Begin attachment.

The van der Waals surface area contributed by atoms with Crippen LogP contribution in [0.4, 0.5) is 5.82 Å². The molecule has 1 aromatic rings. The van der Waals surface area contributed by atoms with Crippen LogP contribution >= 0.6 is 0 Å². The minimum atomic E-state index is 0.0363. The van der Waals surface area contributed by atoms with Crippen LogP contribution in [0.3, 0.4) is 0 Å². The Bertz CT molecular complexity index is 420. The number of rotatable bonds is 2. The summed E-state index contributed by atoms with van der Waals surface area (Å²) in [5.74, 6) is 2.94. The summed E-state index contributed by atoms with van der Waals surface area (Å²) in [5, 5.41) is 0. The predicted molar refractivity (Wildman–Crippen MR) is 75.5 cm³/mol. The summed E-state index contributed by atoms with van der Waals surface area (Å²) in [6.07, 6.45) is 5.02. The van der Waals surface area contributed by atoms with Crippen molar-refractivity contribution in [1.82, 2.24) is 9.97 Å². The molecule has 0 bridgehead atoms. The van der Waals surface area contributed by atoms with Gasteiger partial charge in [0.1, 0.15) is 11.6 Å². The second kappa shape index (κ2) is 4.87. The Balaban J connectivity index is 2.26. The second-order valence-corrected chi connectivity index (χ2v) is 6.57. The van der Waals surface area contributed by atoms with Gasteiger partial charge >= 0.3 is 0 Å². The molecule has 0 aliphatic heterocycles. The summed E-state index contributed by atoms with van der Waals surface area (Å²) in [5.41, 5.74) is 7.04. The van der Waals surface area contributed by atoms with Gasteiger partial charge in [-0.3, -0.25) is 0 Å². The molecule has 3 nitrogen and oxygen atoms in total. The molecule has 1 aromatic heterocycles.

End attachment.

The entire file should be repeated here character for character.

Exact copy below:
The van der Waals surface area contributed by atoms with Crippen LogP contribution in [0.4, 0.5) is 5.82 Å². The molecule has 1 aromatic rings. The van der Waals surface area contributed by atoms with Crippen LogP contribution >= 0.6 is 0 Å². The minimum atomic E-state index is 0.0363. The van der Waals surface area contributed by atoms with Crippen LogP contribution in [0.3, 0.4) is 0 Å². The Bertz CT molecular complexity index is 420. The number of rotatable bonds is 2. The summed E-state index contributed by atoms with van der Waals surface area (Å²) in [5.74, 6) is 2.94. The summed E-state index contributed by atoms with van der Waals surface area (Å²) in [5, 5.41) is 0. The predicted molar refractivity (Wildman–Crippen MR) is 75.5 cm³/mol. The summed E-state index contributed by atoms with van der Waals surface area (Å²) in [6.07, 6.45) is 5.02. The van der Waals surface area contributed by atoms with Crippen molar-refractivity contribution in [1.82, 2.24) is 9.97 Å². The molecule has 0 bridgehead atoms. The van der Waals surface area contributed by atoms with Gasteiger partial charge in [0.1, 0.15) is 11.6 Å². The second kappa shape index (κ2) is 4.87. The Balaban J connectivity index is 2.26. The second-order valence-corrected chi connectivity index (χ2v) is 6.57. The van der Waals surface area contributed by atoms with Gasteiger partial charge >= 0.3 is 0 Å². The molecule has 0 aliphatic heterocycles. The summed E-state index contributed by atoms with van der Waals surface area (Å²) in [5.41, 5.74) is 7.04. The van der Waals surface area contributed by atoms with Gasteiger partial charge in [-0.3, -0.25) is 0 Å². The molecule has 3 nitrogen and oxygen atoms in total. The molecule has 1 aromatic heterocycles.